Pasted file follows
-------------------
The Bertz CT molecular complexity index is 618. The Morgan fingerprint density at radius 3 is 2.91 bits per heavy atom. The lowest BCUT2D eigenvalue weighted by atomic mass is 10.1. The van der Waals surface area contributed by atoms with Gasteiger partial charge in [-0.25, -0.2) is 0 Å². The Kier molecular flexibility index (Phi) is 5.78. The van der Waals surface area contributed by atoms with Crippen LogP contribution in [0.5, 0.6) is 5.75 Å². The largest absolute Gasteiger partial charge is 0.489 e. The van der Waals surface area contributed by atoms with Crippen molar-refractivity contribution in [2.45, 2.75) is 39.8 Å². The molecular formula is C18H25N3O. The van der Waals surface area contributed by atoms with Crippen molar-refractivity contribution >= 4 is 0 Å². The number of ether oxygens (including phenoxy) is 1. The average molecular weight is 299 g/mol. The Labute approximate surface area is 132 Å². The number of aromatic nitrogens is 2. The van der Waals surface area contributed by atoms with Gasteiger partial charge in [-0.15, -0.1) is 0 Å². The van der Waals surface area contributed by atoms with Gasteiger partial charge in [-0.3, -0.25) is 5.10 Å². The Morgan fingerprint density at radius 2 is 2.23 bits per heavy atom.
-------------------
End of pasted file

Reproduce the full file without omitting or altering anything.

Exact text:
The Bertz CT molecular complexity index is 618. The Morgan fingerprint density at radius 3 is 2.91 bits per heavy atom. The lowest BCUT2D eigenvalue weighted by atomic mass is 10.1. The van der Waals surface area contributed by atoms with Gasteiger partial charge in [-0.25, -0.2) is 0 Å². The Kier molecular flexibility index (Phi) is 5.78. The van der Waals surface area contributed by atoms with Crippen LogP contribution in [0.5, 0.6) is 5.75 Å². The largest absolute Gasteiger partial charge is 0.489 e. The van der Waals surface area contributed by atoms with Crippen molar-refractivity contribution in [2.45, 2.75) is 39.8 Å². The molecular formula is C18H25N3O. The van der Waals surface area contributed by atoms with Crippen molar-refractivity contribution >= 4 is 0 Å². The number of ether oxygens (including phenoxy) is 1. The average molecular weight is 299 g/mol. The Labute approximate surface area is 132 Å². The number of aromatic nitrogens is 2. The van der Waals surface area contributed by atoms with Gasteiger partial charge in [-0.15, -0.1) is 0 Å². The van der Waals surface area contributed by atoms with Gasteiger partial charge in [-0.3, -0.25) is 5.10 Å². The Morgan fingerprint density at radius 2 is 2.23 bits per heavy atom.